Amid ever more extreme weather events due to climate change, consumers are faced with how they can make a difference, especially when it comes to what they purchase — and that includes apparel.
The effort, though, varies among generations, with research showing millennials and, even more notably, Gen Z leading the charge toward a more sustainable future. With a combined population of 141 million, these two generations represent a strong force for change. Yet, they’re still looking to brands to help the sustainability cause and provide them with better clothing choices.
Lee has launched the For a World That Works program marking a company commitment that by 2025 Lee will power 100 percent of all owned and operated facilities with renewable energy, increase each year the use of Indigood-dyed products, which are dyed using 90 percent less water than conventional dyeing processes, utilize more than 50 percent sustainable fabrics and source 100 percent sustainably grown or recycled cotton.
YPulse’s MaryLeigh Bliss, chief content officer, says when it comes to Gen Z, millennials, and sustainability, these generations live in somewhat of a conundrum. “On one hand, they care deeply about the environment and want to make a difference,” Bliss says in an interview with Lifestyle Monitor™. “But on the other, the clothes and styles they can afford are most likely those fast fashion retailers that are most harmful to the environment. YPulse’s Cause Conundrum trend research shows that while they try to buy products that are environmentally friendly, 76 percent of young people agree: ‘I don’t make enough money to always shop my values.’ The majority do shop from fast fashion brands, even though 64 percent of fast fashion shoppers agree, ‘Shopping fast fashion is bad for the environment.’ We found small, day-to-day efforts are the aim of Gen Z and millennials. But when it comes to the large scale, they believe it’s corporations’ responsibility: 81 percent of young people agree ‘Corporations (e.g. companies, brands, etc.) should take more responsibility for fighting climate change.’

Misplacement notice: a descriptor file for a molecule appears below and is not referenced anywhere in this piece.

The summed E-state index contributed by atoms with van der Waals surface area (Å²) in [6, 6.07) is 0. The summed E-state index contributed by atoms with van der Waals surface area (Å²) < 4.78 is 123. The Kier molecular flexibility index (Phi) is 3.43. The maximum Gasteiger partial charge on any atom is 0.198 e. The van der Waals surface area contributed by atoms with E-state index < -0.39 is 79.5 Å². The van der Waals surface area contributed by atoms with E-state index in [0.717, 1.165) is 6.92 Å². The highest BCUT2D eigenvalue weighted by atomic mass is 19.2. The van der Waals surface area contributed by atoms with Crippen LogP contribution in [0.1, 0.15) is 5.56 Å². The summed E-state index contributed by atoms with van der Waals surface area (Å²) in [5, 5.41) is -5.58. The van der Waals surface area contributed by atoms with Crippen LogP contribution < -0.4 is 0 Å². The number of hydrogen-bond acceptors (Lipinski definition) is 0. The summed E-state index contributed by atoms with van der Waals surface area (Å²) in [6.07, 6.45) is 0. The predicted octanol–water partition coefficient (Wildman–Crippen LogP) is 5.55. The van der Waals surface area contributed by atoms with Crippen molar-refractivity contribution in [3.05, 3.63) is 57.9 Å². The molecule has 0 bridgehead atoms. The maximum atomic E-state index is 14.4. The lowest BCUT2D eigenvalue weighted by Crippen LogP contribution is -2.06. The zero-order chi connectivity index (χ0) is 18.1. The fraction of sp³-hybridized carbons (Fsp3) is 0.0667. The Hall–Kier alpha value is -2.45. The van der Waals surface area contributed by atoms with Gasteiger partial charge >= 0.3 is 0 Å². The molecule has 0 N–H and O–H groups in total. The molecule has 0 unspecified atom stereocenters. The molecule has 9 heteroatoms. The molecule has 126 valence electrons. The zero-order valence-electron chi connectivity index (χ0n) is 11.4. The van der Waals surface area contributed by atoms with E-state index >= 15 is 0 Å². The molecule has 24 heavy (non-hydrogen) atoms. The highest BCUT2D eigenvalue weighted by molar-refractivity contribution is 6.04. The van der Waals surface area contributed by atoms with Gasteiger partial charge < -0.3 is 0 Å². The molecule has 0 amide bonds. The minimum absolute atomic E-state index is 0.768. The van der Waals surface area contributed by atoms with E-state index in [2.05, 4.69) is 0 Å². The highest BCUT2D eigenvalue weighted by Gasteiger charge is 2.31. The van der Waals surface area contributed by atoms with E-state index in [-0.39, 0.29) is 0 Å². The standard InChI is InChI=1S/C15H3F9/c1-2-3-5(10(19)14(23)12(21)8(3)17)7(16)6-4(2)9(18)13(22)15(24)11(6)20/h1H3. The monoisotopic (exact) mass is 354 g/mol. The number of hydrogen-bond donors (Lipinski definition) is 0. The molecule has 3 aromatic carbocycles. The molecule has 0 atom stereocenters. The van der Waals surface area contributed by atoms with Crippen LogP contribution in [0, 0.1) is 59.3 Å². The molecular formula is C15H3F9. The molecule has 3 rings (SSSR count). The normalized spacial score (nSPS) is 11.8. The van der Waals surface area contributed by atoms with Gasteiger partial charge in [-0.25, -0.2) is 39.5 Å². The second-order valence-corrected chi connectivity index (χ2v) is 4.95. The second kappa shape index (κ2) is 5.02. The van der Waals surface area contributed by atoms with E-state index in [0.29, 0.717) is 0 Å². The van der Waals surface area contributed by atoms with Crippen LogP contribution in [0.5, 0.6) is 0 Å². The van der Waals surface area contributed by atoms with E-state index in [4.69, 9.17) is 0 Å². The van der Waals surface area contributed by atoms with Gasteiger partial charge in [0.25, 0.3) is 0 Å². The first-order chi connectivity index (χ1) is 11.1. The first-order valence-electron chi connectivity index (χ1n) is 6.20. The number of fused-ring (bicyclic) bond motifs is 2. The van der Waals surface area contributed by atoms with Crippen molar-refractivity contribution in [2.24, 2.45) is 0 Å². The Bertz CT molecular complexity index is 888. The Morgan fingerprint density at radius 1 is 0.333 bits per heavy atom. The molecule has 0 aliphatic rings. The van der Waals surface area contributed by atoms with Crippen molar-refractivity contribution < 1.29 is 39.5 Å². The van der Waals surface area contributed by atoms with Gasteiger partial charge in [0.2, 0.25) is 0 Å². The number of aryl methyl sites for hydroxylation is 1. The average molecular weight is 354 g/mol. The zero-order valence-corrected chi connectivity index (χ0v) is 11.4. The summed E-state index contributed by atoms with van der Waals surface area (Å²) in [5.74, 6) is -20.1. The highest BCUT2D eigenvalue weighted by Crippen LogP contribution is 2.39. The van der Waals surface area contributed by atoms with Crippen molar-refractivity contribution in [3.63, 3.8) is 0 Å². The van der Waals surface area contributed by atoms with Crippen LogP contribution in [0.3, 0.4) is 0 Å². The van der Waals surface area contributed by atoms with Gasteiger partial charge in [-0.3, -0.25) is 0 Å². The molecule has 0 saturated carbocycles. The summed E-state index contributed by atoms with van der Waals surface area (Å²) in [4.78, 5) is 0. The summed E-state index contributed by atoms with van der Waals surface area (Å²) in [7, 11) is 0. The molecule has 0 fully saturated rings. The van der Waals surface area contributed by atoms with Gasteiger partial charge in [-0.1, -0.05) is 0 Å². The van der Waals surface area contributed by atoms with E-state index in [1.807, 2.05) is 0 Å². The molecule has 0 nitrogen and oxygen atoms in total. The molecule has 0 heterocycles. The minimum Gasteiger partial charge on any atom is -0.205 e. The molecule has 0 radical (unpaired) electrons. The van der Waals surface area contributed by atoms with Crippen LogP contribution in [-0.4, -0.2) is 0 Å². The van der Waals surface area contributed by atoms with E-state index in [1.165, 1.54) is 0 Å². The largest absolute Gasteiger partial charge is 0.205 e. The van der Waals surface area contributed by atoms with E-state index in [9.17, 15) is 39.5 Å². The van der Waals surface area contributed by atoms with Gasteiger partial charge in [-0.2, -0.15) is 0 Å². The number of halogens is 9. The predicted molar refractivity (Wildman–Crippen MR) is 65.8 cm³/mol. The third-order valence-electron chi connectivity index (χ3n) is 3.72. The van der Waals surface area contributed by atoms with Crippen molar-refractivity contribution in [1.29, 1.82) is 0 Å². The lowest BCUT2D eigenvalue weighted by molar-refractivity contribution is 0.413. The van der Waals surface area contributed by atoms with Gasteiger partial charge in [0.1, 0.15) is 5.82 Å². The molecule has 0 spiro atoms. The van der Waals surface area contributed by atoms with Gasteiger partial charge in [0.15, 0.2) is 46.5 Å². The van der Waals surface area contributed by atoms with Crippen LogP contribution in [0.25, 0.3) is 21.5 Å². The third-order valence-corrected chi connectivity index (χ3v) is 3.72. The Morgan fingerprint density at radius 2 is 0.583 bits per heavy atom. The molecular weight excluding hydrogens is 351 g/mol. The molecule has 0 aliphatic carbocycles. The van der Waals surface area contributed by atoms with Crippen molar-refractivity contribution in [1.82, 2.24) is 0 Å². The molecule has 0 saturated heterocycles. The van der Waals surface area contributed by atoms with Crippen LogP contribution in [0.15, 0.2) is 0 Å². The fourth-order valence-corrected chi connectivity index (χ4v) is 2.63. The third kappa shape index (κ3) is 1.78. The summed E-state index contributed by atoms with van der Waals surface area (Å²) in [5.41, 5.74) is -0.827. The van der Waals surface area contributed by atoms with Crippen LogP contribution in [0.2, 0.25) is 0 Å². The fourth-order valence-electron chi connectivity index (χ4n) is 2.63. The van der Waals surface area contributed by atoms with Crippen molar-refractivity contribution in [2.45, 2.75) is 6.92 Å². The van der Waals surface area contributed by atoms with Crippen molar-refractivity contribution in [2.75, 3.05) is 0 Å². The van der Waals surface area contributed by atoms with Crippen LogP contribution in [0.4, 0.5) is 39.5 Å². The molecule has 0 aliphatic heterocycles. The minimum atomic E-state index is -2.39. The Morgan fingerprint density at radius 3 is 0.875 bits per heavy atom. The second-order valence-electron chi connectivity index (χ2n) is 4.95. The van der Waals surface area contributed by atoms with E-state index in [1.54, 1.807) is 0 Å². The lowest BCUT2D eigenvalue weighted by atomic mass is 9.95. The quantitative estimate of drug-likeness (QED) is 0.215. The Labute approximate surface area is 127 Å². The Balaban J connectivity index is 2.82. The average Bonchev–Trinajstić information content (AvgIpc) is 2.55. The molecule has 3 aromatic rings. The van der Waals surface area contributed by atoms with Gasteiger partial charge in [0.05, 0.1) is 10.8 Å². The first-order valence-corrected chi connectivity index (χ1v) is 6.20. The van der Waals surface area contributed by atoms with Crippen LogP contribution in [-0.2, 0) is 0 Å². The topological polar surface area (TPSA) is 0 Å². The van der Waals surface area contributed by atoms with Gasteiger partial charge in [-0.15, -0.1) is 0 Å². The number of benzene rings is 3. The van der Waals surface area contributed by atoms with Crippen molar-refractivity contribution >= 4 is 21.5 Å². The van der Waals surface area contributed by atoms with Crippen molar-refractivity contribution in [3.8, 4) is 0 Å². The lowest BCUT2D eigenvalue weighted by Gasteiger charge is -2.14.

“Additionally, they’re not making purchasing decisions in a bubble,” Bliss says. “They’re not only thinking about the environment when they’re buying something. They’re also thinking about inflation and their own budgets. The majority tell us they wish they could buy eco-friendly products, but they can’t always afford them.”
Reading the Sustainability Tea Leaves
This represents a major opportunity for fashion brands and retailers. Consider three-quarters (75 percent) of all consumers say concern for environmental change is real and requires change, according to Cotton Council International (CCI) & Cotton Incorporated’s 2021 Global Sustainability Survey. Millennials (77 percent), Gen X (76 percent), and Gen Z (74 percent) are significantly more likely than boomers (69 percent) to feel this way. Taking it further, millennials (65 percent) and Gen Z (62 percent) are significantly more likely than Gen X ( 54 percent) and boomers (50 percent) to say sustainability and environmental concerns influence their clothing purchases.
Nearly three-fourths (72 percent) of Gen Z shoppers say it is important to them to do whatever they can to improve the environment, according to the 2021 Global Sustainability Survey. And 74 percent of Gen Z consumers say it is important that apparel products can return to the earth by being biodegradable/compostable. That compares to 63 percent of millennials, 62 percent of Gen X, and 56 percent of Boomers.
Gen Z Leading Change